I'm of the understanding that Wordpress' .htaccess, like below:

# BEGIN WordPress
<IfModule mod_rewrite.c>
RewriteEngine On
RewriteBase /
RewriteRule ^index\.php$ - [L]
RewriteCond %{REQUEST_FILENAME} !-f
RewriteCond %{REQUEST_FILENAME} !-d
RewriteRule . /index.php [L]
# END WordPress

sends all queries through to the index.php (unless the filename exists on the server etc).

So, if I go to http://example.com/checkout Wordpress rewrites that as http://example.com/index.php?pagename=checkout.

But what I don't understand is that I have, at the top of a page template

<?php print_r($_GET) ?>

and when I navigate to http://example.com/checkout that returns Array(). I'd expect something like Array('pagename' => 'checkout');

How can I access the variables that Wordpress uses when handling a URL?

3 Answers 3


It's not really rewriting the URL in the conventional sense, URL parsing happens entirely within PHP.

You can access the query vars in the global $wp_query->query_vars, or with the get_query_var function.

Also note that parse_request is the earliest action where this info will be available.


It calls index.php, not index.php?page=...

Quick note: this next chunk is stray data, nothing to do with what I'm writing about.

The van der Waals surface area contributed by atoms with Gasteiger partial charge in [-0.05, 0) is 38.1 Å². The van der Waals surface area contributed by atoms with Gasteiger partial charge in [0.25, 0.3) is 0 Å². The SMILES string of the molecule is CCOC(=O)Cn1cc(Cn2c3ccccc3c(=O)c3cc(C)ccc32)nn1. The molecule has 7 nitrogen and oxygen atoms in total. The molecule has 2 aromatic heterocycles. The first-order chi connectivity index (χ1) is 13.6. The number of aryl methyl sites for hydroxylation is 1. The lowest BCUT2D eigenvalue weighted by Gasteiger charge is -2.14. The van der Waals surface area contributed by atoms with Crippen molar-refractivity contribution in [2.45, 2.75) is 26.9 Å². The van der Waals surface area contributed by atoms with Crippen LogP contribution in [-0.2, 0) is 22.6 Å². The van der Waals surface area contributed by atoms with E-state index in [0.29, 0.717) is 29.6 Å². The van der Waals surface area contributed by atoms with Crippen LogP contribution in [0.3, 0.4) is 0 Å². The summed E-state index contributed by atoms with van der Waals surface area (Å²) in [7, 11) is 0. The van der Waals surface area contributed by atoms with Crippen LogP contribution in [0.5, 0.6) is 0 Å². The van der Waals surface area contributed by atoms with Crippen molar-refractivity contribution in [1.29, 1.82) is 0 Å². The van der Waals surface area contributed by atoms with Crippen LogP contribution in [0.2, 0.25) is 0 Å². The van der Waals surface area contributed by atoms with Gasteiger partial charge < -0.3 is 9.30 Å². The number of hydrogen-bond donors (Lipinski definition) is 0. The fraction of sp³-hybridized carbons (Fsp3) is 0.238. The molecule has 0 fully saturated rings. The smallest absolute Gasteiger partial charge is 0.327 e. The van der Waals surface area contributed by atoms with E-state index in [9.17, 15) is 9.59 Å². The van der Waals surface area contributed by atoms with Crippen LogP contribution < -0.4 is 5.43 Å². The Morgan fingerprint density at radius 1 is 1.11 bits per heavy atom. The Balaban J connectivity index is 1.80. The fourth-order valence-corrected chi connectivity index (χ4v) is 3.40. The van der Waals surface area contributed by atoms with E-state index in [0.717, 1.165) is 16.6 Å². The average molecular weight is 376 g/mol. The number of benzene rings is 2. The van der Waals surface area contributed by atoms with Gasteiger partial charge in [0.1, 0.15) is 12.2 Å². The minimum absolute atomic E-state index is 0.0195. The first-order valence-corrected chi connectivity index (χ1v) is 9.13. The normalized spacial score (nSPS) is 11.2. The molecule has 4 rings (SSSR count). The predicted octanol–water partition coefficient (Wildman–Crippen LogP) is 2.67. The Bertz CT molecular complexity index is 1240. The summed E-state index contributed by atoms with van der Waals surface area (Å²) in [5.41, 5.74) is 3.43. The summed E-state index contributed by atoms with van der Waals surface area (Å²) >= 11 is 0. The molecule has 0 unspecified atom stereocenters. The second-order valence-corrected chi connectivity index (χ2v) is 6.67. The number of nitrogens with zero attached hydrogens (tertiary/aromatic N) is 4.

I'm not sure how WordPress does its routing, but you could use $_SERVER['PATH_INFO'] or $_SERVER['REQUEST_URI']


Don't get fooled by the names. mod_rewrite Rewrite Rules and WordPress Rewrite Rules are two very different things.

In the .htaccess, there are mod_rewrite rules that don't do anything other than run WP's index.php for any requests that don't directly hit an existing file or directory.

To figure out, what /checkout means, WordPress then relies on its' own set of rewrite rules which have nothing at all to do with mod_rewrite, so don't get confused.

WordPress' $redirect part looks like it passes variables via HTTP GET, but that isn't really the case. Those will be used as rewrite tags. See the documentation for add_rewrite_rule for a few examples and further explanation.

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